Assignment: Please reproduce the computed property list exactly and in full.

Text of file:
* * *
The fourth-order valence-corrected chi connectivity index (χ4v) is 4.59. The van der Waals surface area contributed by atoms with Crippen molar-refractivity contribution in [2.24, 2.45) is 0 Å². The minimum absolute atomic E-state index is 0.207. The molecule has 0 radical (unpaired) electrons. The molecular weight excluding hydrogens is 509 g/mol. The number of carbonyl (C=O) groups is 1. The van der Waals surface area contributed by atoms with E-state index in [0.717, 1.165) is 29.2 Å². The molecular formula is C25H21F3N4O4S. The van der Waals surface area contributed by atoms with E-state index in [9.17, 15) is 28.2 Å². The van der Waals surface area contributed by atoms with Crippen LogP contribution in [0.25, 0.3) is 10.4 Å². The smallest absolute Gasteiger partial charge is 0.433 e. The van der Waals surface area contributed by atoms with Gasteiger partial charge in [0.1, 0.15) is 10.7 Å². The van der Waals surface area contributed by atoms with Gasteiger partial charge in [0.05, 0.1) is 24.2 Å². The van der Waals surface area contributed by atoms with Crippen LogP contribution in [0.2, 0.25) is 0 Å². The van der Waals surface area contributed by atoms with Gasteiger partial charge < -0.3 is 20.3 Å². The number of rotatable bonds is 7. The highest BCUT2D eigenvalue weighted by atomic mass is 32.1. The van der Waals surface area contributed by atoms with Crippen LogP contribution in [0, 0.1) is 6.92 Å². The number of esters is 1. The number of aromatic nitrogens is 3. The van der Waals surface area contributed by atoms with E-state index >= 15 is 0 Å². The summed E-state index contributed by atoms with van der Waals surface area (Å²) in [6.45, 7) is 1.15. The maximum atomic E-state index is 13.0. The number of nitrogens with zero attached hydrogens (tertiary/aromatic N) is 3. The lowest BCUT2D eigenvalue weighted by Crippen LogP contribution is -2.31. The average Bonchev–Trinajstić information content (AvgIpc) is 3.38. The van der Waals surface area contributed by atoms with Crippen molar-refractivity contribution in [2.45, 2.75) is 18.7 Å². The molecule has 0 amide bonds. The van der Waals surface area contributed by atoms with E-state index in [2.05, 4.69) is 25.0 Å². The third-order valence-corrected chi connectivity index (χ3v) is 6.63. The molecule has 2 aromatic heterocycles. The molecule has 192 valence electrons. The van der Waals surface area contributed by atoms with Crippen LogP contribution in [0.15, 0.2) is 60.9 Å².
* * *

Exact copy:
The fourth-order valence-corrected chi connectivity index (χ4v) is 4.59. The van der Waals surface area contributed by atoms with Crippen molar-refractivity contribution in [2.24, 2.45) is 0 Å². The minimum absolute atomic E-state index is 0.207. The molecule has 0 radical (unpaired) electrons. The molecular weight excluding hydrogens is 509 g/mol. The number of carbonyl (C=O) groups is 1. The van der Waals surface area contributed by atoms with E-state index in [0.717, 1.165) is 29.2 Å². The molecular formula is C25H21F3N4O4S. The van der Waals surface area contributed by atoms with E-state index in [9.17, 15) is 28.2 Å². The van der Waals surface area contributed by atoms with Crippen LogP contribution in [0.25, 0.3) is 10.4 Å². The smallest absolute Gasteiger partial charge is 0.433 e. The van der Waals surface area contributed by atoms with Gasteiger partial charge in [0.1, 0.15) is 10.7 Å². The van der Waals surface area contributed by atoms with Gasteiger partial charge in [0.05, 0.1) is 24.2 Å². The van der Waals surface area contributed by atoms with Crippen LogP contribution in [0.2, 0.25) is 0 Å². The van der Waals surface area contributed by atoms with Gasteiger partial charge < -0.3 is 20.3 Å². The number of rotatable bonds is 7. The highest BCUT2D eigenvalue weighted by atomic mass is 32.1. The van der Waals surface area contributed by atoms with Crippen LogP contribution in [0, 0.1) is 6.92 Å². The number of esters is 1. The number of aromatic nitrogens is 3. The van der Waals surface area contributed by atoms with E-state index >= 15 is 0 Å². The summed E-state index contributed by atoms with van der Waals surface area (Å²) in [6.45, 7) is 1.15. The maximum atomic E-state index is 13.0. The number of nitrogens with zero attached hydrogens (tertiary/aromatic N) is 3. The lowest BCUT2D eigenvalue weighted by Crippen LogP contribution is -2.31. The average Bonchev–Trinajstić information content (AvgIpc) is 3.38. The van der Waals surface area contributed by atoms with Crippen molar-refractivity contribution in [2.45, 2.75) is 18.7 Å². The molecule has 0 amide bonds. The van der Waals surface area contributed by atoms with E-state index in [2.05, 4.69) is 25.0 Å². The third-order valence-corrected chi connectivity index (χ3v) is 6.63. The molecule has 2 aromatic heterocycles. The molecule has 192 valence electrons. The van der Waals surface area contributed by atoms with Crippen LogP contribution in [0.15, 0.2) is 60.9 Å².